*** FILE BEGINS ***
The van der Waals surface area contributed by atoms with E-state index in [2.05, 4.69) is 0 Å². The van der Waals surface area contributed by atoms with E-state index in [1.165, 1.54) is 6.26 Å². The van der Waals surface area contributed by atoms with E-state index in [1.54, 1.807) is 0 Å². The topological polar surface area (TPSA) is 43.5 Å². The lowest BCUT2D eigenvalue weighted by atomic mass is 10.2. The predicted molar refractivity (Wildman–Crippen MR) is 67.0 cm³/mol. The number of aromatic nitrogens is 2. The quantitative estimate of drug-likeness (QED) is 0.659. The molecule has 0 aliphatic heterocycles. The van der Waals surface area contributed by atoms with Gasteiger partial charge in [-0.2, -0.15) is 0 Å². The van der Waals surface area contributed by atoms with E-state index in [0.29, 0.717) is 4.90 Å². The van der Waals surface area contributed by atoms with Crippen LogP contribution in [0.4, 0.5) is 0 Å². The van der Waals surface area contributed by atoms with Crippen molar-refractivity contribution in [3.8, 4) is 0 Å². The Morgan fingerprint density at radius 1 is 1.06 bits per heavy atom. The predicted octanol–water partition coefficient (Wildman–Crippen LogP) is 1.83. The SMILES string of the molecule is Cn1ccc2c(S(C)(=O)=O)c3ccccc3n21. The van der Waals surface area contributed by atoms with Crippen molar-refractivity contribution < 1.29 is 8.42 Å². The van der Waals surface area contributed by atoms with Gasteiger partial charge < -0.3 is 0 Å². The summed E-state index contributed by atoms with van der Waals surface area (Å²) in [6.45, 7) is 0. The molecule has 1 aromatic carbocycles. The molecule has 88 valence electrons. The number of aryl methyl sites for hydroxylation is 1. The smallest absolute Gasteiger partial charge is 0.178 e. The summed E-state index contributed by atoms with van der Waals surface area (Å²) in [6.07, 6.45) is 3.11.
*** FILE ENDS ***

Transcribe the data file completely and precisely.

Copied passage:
The van der Waals surface area contributed by atoms with E-state index in [2.05, 4.69) is 0 Å². The van der Waals surface area contributed by atoms with E-state index in [1.165, 1.54) is 6.26 Å². The van der Waals surface area contributed by atoms with E-state index in [1.54, 1.807) is 0 Å². The topological polar surface area (TPSA) is 43.5 Å². The lowest BCUT2D eigenvalue weighted by atomic mass is 10.2. The predicted molar refractivity (Wildman–Crippen MR) is 67.0 cm³/mol. The number of aromatic nitrogens is 2. The quantitative estimate of drug-likeness (QED) is 0.659. The molecule has 0 aliphatic heterocycles. The van der Waals surface area contributed by atoms with Gasteiger partial charge in [-0.2, -0.15) is 0 Å². The van der Waals surface area contributed by atoms with E-state index in [0.29, 0.717) is 4.90 Å². The van der Waals surface area contributed by atoms with Crippen LogP contribution in [0.4, 0.5) is 0 Å². The van der Waals surface area contributed by atoms with Crippen molar-refractivity contribution in [3.8, 4) is 0 Å². The Morgan fingerprint density at radius 1 is 1.06 bits per heavy atom. The predicted octanol–water partition coefficient (Wildman–Crippen LogP) is 1.83. The SMILES string of the molecule is Cn1ccc2c(S(C)(=O)=O)c3ccccc3n21. The van der Waals surface area contributed by atoms with Crippen molar-refractivity contribution < 1.29 is 8.42 Å². The van der Waals surface area contributed by atoms with Gasteiger partial charge < -0.3 is 0 Å². The summed E-state index contributed by atoms with van der Waals surface area (Å²) in [6.45, 7) is 0. The molecule has 1 aromatic carbocycles. The molecule has 88 valence electrons. The number of aryl methyl sites for hydroxylation is 1. The smallest absolute Gasteiger partial charge is 0.178 e. The summed E-state index contributed by atoms with van der Waals surface area (Å²) in [6.07, 6.45) is 3.11.